For any regular readers of these posts, it probably seems that we’re becoming a little London-centric, which is a bit of an oddity for a northern firm! But while we are involved in some very exciting London projects at the moment, MIW is very much a northern company with a national focus and we’ve not been neglecting our other customers in all our enthusiasm for the #OneLess bottle campaign. In fact, if anything, it’s spurred us on to spread the word to clients in other likely locations, which is how we recently found ourselves working in the stunning locale of Curraghs Wildlife Park on the Isle of Man.
Our job at Curraghs, a beautiful small animal park which is a well-tended home to a diverse range of creatures from all over the globe, was to install an Elkay outdoor bottle filling station, not dissimilar to the ones we’ve donated to the London water project. Curraghs’ management team had been looking for ways to both deliver extra services to their visitors and reduce the amount of litter gathered at the park on a daily basis.
Collecting and recycling litter costs a significant amount of time and money, which the park would rather spend on adding new attractions and working to ensure that their pawed and clawed lodgers have the best possible lifestyle and care. The introduction of the Elkay refill station should help to reduce the number of plastic bottles left on site, while saving visitors money, allowing them to drink their fill without having to buy endless top-ups. It’s a sensible all-win solution, with one further wider purpose.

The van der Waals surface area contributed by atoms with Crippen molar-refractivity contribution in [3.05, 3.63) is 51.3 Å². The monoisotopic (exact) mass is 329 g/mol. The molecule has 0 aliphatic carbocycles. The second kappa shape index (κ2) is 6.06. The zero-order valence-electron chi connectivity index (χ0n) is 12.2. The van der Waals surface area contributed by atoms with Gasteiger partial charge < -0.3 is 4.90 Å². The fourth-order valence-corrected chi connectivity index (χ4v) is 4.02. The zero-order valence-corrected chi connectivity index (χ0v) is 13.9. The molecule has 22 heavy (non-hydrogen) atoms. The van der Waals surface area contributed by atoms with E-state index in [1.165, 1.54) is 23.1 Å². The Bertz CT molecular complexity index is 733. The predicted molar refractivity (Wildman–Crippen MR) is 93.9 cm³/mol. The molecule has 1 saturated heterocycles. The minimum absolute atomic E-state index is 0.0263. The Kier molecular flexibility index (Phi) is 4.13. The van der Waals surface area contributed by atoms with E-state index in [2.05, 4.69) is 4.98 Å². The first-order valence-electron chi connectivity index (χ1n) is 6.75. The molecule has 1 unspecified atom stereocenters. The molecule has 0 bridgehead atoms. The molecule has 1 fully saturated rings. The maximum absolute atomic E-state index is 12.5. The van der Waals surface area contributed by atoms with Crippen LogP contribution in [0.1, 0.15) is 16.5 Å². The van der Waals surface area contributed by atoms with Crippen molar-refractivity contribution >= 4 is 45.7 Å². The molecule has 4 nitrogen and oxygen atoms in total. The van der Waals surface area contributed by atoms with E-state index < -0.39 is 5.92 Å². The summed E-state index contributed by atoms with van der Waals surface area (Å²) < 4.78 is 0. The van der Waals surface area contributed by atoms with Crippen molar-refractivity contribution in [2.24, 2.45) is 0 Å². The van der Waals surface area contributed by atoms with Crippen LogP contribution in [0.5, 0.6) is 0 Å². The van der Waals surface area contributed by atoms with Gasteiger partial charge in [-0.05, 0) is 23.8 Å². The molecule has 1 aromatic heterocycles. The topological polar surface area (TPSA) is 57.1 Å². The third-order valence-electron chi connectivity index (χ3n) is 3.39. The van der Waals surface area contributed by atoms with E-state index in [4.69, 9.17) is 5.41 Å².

While Curraghs certainly wish to reduce the litter produced on their site, they also have an eye for the wider Isle of Man community – who knows better the importance and value of a healthy ocean than the inhabitants of a small island? While most park visitors are responsible, there are still some thoughtless tourists who will abandon litter at will, whether in the park or elsewhere on their travels. In joining the #OneLess campaign and reducing the need for the purchasing of bottles, Curraghs is taking a stand against ocean plastic pollution.
The Manx Wildlife Trust and the Beach Buddies litter clearing charity have hit the news headlines recently, with the release of an image of a seal with plastic debris caught around its neck on one of the island’s beaches. Officials have described the ocean as ‘choking’ on plastic, with Sky Ocean Rescue releasing research showing that plastic pollution has reached ‘the very depths’ of the Irish Sea.
The Isle of Man is one of Britain’s gems, breath-takingly beautiful with its rugged coastline and mountainous centre. It’s in this generation’s gift to help maintain the island’s health and beauty. Curragh’s Wildlife Park is taking steps to do just that. What are you doing to help your local area?